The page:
The region not only experiences excessive rainfall, amounting to 1600mm to 2000mm every year — which is considered the highest in the sub-continent — but also an excessive amount of humidity that averages well over 80 percent. This humidity encourages growth of wild vegetation. As soon as an old building is abandoned, it is quickly overtaken by vegetation which causes widespread destruction to the structure. Conditions are made worse by the vast and complicated hydrographic system, which is the main reason behind destruction of many great monuments. A large number of ancient sites and monuments have become extinct due to the fluctuation of river courses, which often occur on a large scale.
Perhaps British poet Rudyard Kipling sums up well the temporary nature of such historical monuments in his poem:
Cities and Thrones and Powers
Stand in Time’s eye,
Almost as long as flowers,
Which daily die
Additionally, monuments of religious character are increasingly coming under threats due to the unwarranted enthusiasm of certain individuals. Many social or religious groups are interested in modernising old monuments by restoring, renovating and enlarging them. Little do they understand that by doing so, they are getting rid of a monument’s original historic character.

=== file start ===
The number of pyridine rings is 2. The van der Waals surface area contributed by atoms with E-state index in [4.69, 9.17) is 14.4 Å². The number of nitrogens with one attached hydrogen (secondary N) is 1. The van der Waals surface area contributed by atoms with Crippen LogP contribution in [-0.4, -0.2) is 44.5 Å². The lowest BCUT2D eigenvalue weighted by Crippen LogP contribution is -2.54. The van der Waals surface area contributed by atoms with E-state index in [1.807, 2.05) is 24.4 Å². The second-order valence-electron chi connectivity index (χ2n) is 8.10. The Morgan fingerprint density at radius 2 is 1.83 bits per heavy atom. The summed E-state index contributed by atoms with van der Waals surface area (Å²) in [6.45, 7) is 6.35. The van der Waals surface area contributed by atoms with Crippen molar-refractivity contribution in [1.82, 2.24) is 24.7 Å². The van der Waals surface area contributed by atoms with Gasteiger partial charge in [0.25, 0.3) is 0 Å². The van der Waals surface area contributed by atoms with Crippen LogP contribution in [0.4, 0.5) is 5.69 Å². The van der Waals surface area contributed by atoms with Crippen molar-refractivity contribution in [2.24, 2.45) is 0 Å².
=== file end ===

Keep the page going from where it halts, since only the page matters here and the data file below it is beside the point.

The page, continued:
One such example is the Allah Karim Mosque (formerly called the Allakuri Mosque) located in Mohammadpur, Dhaka. Formerly a single-domed Mughal mosque from the 17th century, the structure was demolished in the 1950s and a new, modern structure that houses a shopping market and a mosque has taken its place. The modernised building is an atrocious two-story structure that holds none of the charm of the old mosque.